Nate Craddock Headshot

Nate Craddock

Media Creator, Electronics Hobbyist, Developer, Leader, and Speaker

The opening couple of sentences nail it. There's a lot to getting things done, but one of the most powerful items is realizing that that project you're working on doesn't magically get finished by your own sheer will or direction. There's opinions to measure, feedback to listen to and people to mentor.

If you've been told you're leadership material, it may be due to these seven leadership practices. However, more often than not, people in positions of authority don't value the people-side of the business.

Frankly, they often defer "leadership development" to the lower ranks because they're too busy to care about raising their own capacity to transform the workplace and serve the needs of their employees.

I'll be picking up the book this article sources, "Fully General System For Learning To Do Hard Things" by David MacIver. To a small degree I've always done this as I learn and try new things. I really like the idea of finding an analog to the hard thing that you already do and slowly changing it, mastering it and iterating on it until you've mastered that hard thing.

So it’s not a guarantee but rather a structured plan to follow if you’re not sure how to start mastering the hard. He offers two approaches—one process if you already know what success looks like and one process if the definition of “success” is more subjective. In both cases, you’ll follow these steps:

I've been looking to build one of these as a project. I love the idea of it... there's a ton of potential in the concept for an awesome product.

Smart mirrors have been around awhile, and the most prominent version comes from Michael Teeuw. The idea is pretty simple; you’ll build a frame and box. Inside the box, you’ll place one-way glass (often seen on TV in police dramas), a monitor, a Raspberry Pi, and the cables necessary to power your setup. Michael and other contributors have created an open-source Magic Mirror platform you can install. Once installed, you can customize it to show your calendar, weather, news, and more. Installing the software is easy—it requires just one line of code.

I generally don't like these kinds of "X things you Y", but this one had a couple items that I thought was good, particularly this quote:

Some “leaders” believe that admitting when they’re wrong is a sign of weakness.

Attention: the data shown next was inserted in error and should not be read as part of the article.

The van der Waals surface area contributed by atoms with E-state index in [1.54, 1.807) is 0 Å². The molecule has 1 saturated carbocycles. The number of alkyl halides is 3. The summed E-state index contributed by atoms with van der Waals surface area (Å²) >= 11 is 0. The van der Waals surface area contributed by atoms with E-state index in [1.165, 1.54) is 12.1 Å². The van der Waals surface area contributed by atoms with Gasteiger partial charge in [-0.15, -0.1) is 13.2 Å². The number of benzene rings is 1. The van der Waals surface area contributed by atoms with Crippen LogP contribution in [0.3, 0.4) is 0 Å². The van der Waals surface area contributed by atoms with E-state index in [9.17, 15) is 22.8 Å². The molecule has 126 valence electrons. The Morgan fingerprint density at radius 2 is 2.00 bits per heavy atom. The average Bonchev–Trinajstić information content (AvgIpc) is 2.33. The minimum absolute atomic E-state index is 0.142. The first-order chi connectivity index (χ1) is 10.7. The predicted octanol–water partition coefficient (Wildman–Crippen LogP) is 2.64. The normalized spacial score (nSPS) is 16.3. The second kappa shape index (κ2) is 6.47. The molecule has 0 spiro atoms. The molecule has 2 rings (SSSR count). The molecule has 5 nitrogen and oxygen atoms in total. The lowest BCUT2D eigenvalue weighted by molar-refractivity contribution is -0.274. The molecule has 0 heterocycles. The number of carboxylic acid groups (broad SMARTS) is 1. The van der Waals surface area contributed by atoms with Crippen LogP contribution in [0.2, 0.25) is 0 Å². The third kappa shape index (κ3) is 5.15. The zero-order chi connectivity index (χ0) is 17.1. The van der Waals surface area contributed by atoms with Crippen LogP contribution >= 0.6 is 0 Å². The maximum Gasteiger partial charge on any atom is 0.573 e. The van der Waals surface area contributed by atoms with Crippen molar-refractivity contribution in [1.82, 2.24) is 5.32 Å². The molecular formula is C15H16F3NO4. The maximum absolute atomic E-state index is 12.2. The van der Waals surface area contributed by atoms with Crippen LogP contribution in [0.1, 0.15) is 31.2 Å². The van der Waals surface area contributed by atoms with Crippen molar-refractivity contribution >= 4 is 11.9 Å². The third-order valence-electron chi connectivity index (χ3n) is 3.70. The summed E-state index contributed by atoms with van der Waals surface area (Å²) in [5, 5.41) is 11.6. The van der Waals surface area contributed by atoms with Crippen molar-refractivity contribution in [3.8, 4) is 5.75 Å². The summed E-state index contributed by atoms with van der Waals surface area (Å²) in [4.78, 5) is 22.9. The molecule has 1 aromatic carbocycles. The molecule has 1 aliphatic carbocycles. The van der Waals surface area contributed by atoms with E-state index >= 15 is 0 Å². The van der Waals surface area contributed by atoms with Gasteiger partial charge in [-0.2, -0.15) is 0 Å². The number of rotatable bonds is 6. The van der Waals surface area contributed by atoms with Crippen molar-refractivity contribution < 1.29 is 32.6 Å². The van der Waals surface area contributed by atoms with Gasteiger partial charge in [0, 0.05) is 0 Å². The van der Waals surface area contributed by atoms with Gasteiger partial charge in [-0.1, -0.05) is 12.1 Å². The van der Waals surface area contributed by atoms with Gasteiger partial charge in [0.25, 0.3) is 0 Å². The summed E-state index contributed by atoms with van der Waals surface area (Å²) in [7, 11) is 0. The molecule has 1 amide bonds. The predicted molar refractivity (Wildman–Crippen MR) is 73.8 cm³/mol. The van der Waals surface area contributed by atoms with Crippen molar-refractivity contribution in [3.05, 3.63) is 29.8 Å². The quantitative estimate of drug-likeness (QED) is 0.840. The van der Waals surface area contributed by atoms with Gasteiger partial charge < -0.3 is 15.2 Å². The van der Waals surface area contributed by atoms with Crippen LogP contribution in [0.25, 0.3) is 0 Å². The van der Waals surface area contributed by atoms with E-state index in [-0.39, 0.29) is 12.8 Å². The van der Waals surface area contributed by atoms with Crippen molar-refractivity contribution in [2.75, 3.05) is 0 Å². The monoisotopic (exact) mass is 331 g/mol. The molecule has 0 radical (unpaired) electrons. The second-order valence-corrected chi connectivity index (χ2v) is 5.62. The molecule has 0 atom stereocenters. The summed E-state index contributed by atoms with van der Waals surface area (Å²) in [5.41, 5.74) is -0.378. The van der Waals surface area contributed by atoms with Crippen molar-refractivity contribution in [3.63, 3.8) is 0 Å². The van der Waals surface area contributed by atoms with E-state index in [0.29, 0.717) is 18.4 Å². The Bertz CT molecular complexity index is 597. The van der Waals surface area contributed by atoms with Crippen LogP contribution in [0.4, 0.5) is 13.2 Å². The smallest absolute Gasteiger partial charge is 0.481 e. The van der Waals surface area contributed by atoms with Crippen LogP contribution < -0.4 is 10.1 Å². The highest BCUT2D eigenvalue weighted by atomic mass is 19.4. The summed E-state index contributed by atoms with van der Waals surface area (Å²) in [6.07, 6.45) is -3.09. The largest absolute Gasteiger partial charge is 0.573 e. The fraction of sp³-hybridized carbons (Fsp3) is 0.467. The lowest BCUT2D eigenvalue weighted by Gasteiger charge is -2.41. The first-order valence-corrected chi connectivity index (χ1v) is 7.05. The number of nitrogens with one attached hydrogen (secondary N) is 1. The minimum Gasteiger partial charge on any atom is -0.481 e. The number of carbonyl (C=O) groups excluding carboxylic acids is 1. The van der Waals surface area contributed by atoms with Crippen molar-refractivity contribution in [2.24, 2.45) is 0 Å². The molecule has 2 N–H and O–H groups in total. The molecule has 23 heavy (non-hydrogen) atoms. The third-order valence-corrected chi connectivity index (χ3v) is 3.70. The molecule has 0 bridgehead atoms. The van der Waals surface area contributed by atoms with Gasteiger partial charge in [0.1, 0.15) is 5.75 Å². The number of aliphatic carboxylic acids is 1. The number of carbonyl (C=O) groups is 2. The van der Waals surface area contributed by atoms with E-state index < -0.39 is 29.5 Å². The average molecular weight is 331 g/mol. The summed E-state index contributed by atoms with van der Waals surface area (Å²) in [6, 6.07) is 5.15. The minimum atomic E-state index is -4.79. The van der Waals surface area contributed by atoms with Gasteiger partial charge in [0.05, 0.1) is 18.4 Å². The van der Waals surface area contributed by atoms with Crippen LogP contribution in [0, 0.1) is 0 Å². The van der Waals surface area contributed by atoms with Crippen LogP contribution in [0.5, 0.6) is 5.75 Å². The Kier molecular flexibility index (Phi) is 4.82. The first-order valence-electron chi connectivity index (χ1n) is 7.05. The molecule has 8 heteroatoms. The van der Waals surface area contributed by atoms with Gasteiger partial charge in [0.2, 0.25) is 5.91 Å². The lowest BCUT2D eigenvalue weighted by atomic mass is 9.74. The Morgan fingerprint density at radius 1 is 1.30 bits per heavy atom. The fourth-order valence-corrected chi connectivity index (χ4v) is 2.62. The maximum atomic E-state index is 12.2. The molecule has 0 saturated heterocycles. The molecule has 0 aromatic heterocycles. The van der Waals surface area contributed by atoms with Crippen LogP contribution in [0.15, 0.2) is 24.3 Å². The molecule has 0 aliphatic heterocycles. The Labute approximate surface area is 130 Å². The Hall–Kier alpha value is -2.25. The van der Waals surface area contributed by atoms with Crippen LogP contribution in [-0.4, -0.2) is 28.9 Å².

It’s not.

Stumbled across this one as I was looking at some old speech synthesis stuff.  Might come in very handy as I work my way through a pile of semi working commodore 64s.

How do you make sure the SIDs that are in the old C64 in your dad's basement works before attempting a MIDIBox SID, sammichSID or other similar project? (Or midway through the project your dodgy soldering skills makes you wonder if you just blew out your 50$ SID?)

It's always great to see how someone approaches their craft. We expect to see code in this day of easy to view, public repos, but it's even cooler that old source is being made available. Wonderful to see techniques used in these very memory and CPU constrained devices.

Last Sunday, the Commodore 64/128 Programming Facebook group was carrying on its business as usual when received an invaluable gift from Michael Archer – the source code of many Commodore 64 games he programmed between 1986-1992.

I'm taking a brief detour from vintage computers to vintage gaming consoles for a very festive holiday special!

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In this episode I'm documenting the gifts I'm giving my fiance... a restored & revitalized Vectrex with modern day mods and multi-carts!

For more info on everything mentioned in this episode, check out the links below:

I always find it fascinating how great UX is an interplay of layers from the seemingly obvious to the subtle. All of this takes it’s shape by taking the user-centric view and understanding what that users will need from moment to moment and context to context.

This is exactly what I experienced in Tokyo, by receiving each information at the right moment, I managed to reach my final destination without any worries. Everything went smoothly without even noticing how much I was guided.

One of the most fun parts of attending the ISCA (International Society of Caricaturist Artists convention 2018 was watching the last part of their art fight where two caricature artists had to do a timed caricature of the other using an etch-a-sketch. Amazing what they did. Of course, me being me I had to take a look at what could be done with technology.

Even if you don’t want to duplicate the toy, the comparison of the displays is worth watching. We were really hoping he’d included an accelerometer to erase it by shaking, but you’ll have to add that feature yourself.

In this episode, I continue on with the Vic-20 finishing off remaining items from the first episodes and then some brand new stuff!

  • Finishing the keyboard fixes
  • Fixing the power switch
  • Testing the memory cartridges
  • Vic-20 cxpansion options
  • Trying out Vic-20 IQ and personality tests!
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This one ended up being way more involved than I intended, but I still had a lot of fun making it.

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Mentioned podcast:

ANTIC Interview 285 - Jay Balakrishnan, HESWare

Antic is a great podcast. Definitely recommend it!